The roof is almost finished. The interior stud walls are ready for Sheetrock. The electrical wiring and the plumbing are in place. The windows are expected to be installed in a few days.
After months of steel girders and gray cement, the new Lawrence Arts Center in the 900 block of New Hampshire is beginning to take life.
"As soon as the roof is on, we can do the elevators," Ann Evans, the center's executive director, said. "We will have heat in a few weeks. Once this is in, it will move quickly, and they'll be able to work no matter what the weather is."
The 40,000-square-foot structure of gray brick, glass and metal, designed by Glenn Livingood Penzler and Miller, will open next spring.
Until then, Evans and her fund-raising committee will be busy gathering the remaining $250,000 needed to pay for the facility. Already they have collected $2.75 million for the $3 million project.
While they are continuing to solicit large gifts from businesses and individuals, Evans said she hopes people take advantage of the center's ceramic tile painting project. People can purchases tiles $30 each or four for $100 and then paint them. The tiles will be installed in the stairwell and reception area of the building's lower level.
About 500 tiles have been sold and painted so far.
"It raises money, but it lets everyone have some pride and ownership in the new facility," Evans said. "Before the end of the year, we hope to sell thousands of tiles."
The tiles will join other artists' works at the center: six stainless benches by Jody Brown in the galleries; three cherry and mahogany benches by Will Ordeval and Rick Stein in the lobby; six copper lighting fixtures by Steve Richardson in the lobby; mosaic glass tiles by Shanna Wagner in the interior of the elevator; an exterior sign of concrete, stainless steel and fiber optic cable by David Vance; and a bandera sandstone floor by Karl Ramberg in the exterior plaza area.
"We believe our mission is to support local artists," Evans said. "Over the years, the artists have been so generous to us, so this is another way to thank them."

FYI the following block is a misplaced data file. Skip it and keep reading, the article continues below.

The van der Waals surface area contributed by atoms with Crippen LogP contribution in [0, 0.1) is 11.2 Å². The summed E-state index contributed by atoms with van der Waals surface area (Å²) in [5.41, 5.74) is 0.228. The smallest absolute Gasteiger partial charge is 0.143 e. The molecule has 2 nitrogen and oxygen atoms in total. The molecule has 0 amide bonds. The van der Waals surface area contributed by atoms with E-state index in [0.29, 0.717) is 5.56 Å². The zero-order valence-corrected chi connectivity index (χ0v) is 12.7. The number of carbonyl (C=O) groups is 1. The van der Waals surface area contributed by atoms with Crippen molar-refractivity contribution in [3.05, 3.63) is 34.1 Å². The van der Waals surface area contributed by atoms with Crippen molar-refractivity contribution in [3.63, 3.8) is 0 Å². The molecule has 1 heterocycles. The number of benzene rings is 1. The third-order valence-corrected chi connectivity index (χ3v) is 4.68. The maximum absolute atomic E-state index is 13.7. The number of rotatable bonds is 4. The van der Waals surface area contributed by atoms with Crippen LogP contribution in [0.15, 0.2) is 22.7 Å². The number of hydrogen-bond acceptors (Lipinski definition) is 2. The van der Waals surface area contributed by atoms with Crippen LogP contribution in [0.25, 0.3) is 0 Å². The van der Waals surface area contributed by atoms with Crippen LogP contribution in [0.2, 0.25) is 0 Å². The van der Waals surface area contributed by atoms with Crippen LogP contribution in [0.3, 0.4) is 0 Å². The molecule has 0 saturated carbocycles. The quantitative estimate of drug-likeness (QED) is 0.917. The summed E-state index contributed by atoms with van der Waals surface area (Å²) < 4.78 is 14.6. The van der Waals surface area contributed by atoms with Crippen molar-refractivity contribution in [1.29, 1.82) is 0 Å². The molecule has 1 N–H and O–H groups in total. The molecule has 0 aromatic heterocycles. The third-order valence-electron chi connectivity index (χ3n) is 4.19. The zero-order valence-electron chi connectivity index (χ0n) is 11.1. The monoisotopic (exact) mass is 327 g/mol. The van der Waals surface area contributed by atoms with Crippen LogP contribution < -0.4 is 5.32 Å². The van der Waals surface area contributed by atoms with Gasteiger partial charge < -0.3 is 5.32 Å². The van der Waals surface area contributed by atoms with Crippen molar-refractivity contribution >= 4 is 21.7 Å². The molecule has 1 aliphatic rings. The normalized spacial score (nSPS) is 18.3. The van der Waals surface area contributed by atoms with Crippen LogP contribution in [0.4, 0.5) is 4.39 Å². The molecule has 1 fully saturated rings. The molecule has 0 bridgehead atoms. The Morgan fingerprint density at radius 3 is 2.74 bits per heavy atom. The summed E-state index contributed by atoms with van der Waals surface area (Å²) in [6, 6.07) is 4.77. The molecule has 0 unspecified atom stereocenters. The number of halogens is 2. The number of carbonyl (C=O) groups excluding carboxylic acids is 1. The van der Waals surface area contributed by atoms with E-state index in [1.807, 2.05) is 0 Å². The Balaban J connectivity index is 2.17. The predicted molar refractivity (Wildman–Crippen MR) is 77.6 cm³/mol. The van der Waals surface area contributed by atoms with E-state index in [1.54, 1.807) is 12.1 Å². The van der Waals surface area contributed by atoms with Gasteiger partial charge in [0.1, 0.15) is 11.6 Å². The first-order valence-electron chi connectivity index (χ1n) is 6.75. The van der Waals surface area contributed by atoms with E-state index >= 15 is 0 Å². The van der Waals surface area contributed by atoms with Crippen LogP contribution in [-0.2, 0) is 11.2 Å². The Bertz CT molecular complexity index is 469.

The new arts center will quadruple the size of the current facility. The multi-level building includes a performance hall; new studios for painting, drawing, ceramics, printmaking, jewelry, writing and dance; preschool classrooms; exhibition and sales galleries; and offices for administrative staff and community arts groups.
Evans said the arts center staff and committee members have been evaluating the organization's programming and considering how it will grow once the move is made to New Hampshire Street.
"We will increase staff," Evans said. "We will add a technical director, and more administrative help and maintenance."
Some part-time instructors may become full-time studio managers. Development/fund-raising and systems manager positions may be created.
"We have a big picture (of what the new facility should offer) but the specifics will work themselves out," Evans said.
Evans said the opening of the new center will be marked with a month-long celebration that will encompass private and public events.
"We've had wonderful support from donors, city commissioners, volunteers, artists on committees, the city manager, the people who use us, the board and staff," Evans said. "It wouldn't be happening without the community support we've had. It's been such a group effort."